The section 49(3) requires the Authority to be treated like any other fiduciary as far as the processing of the personal data is concerned. It expressly mandates that, “it shall be construed as the data fiduciary or the data processor in relation to such personal data as applicable, and where the Authority comes into possession of any information that is treated as confidential by the data fiduciary or data processor, it shall not disclose such information unless required under any law to do so, or where it is required to carry out its function under this section”. This is a crucial aspect of the bill that deserves special attention. Further all the central government departments are following the standards prescribed under Service Quality Management System as per IS 15700- SEVOTTAM, which should be made applicable the Authority.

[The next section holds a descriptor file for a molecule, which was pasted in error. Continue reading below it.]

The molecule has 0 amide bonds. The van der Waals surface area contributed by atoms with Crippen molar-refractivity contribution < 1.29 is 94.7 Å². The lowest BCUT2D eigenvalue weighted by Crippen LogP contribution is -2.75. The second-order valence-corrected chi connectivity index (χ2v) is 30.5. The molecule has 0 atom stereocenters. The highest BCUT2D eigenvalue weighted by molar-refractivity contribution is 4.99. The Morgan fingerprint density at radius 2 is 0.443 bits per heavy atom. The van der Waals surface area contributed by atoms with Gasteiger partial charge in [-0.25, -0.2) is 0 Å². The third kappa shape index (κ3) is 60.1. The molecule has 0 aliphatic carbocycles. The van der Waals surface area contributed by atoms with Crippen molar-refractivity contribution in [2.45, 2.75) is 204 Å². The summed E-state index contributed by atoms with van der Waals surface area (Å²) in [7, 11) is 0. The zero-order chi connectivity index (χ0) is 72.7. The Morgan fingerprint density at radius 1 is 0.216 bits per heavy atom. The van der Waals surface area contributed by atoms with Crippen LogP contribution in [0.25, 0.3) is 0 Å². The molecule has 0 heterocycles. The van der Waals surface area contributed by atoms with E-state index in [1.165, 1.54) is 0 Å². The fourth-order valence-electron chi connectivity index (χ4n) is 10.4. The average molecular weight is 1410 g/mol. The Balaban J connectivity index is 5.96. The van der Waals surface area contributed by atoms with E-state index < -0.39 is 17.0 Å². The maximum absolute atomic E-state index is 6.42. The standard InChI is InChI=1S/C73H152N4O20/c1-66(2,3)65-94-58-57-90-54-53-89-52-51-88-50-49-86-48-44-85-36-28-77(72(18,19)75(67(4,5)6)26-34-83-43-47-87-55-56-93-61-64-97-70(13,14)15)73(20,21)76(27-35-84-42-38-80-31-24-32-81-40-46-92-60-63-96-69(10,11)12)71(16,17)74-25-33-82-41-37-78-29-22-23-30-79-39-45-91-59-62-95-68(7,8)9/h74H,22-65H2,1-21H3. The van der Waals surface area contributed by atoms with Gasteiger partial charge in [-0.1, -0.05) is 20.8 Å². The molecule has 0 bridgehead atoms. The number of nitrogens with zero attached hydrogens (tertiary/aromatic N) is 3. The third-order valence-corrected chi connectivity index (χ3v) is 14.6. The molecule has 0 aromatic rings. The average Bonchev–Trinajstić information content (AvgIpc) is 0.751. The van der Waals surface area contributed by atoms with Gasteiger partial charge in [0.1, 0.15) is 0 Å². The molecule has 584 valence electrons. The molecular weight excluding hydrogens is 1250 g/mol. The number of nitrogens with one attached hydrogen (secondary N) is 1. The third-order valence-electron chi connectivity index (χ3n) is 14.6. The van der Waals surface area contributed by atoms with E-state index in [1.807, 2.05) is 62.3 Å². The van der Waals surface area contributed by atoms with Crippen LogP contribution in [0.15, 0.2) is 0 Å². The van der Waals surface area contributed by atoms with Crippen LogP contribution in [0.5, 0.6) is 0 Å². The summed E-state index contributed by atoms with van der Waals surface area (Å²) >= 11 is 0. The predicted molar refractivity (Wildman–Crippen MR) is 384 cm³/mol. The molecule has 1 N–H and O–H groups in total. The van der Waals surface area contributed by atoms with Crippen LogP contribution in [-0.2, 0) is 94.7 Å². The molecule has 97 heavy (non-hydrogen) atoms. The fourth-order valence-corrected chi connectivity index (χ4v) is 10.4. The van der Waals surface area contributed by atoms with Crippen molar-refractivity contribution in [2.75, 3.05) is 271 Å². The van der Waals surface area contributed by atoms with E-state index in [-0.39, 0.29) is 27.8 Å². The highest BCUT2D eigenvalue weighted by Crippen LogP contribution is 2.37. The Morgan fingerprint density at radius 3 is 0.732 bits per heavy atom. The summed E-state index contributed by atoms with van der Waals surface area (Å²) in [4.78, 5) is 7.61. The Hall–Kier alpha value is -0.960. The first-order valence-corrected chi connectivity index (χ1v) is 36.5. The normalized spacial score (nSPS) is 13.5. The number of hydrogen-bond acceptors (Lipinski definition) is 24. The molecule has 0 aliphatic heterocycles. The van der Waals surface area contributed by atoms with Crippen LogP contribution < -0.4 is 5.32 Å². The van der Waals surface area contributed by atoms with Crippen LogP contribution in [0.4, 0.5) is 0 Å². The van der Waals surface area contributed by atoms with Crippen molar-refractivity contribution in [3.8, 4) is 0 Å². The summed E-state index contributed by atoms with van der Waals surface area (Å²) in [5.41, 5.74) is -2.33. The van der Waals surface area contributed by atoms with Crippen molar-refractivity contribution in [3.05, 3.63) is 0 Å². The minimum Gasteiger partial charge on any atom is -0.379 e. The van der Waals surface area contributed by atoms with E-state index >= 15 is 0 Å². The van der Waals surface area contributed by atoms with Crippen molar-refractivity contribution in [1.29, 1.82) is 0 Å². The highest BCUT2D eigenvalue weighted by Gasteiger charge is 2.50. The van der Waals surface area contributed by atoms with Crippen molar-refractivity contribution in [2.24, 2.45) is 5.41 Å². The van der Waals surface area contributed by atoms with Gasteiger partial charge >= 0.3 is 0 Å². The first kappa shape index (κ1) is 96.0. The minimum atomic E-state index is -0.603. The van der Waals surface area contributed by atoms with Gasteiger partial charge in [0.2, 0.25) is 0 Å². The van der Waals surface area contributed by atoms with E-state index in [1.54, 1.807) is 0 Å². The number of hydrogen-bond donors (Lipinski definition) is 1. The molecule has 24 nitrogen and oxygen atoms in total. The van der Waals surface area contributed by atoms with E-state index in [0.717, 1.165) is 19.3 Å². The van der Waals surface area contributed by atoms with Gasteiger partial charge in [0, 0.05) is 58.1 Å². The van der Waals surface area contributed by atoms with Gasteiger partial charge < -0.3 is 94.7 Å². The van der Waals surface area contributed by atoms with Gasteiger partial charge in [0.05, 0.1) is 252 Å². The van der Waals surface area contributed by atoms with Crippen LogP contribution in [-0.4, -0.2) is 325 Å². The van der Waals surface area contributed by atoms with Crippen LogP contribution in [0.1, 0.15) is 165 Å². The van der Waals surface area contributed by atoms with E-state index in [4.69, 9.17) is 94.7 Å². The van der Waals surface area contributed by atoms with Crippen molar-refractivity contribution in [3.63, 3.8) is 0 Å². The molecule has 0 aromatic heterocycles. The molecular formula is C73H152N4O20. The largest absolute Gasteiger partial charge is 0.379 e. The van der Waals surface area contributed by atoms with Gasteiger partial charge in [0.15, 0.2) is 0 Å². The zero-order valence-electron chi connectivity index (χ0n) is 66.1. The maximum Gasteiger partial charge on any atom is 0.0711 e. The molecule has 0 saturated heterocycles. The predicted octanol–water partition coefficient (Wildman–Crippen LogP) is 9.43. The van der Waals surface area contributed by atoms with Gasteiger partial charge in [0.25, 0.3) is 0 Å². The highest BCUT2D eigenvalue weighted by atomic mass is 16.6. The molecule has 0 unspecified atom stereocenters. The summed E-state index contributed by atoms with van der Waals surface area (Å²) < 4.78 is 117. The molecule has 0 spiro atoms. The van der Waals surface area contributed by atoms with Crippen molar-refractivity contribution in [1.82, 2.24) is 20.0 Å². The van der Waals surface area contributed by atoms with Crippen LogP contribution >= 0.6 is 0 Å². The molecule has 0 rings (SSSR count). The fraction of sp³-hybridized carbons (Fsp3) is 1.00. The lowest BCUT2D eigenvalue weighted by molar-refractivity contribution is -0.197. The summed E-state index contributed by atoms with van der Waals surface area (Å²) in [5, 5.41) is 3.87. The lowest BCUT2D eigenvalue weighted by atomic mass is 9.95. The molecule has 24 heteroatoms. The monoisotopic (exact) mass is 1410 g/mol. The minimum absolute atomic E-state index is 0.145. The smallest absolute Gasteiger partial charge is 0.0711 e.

The computation of DTS by the auditor to be fair and justifiable may consist of the following major components:

  • Outputs from the measurable components like
    • (a) dynamic grievance redressal mechanism;
    • (b) online periodical compliance by fiduciary;
    • (c) reported breaches and remedial action taken along with time frame. etc.,
  • Outputs from the verification report drawn by the data auditor on subjective issues such as obligations met by the fiduciary, appreciations and deficiencies noticed during the audit etc.,. and
  • Feedbacks from the principal about the quality of the services provided as against the mandated obligations and the trust she/he could recommend.
  • The Observations by the executives who are implementing these provisions.

The suggested weightage to obtain the consolidated DTS score form the above four components could be, for first three components, 30% each and 10% for the last.   The author welcomes any additional suggestions and ways to measure the trust score so that it becomes the forerunner in the cyber society and the best practices to ensure privacy of the individual.


[i] (2015) 8 S.C.C. 735 (India)

[ii] Sec.7, PDP bill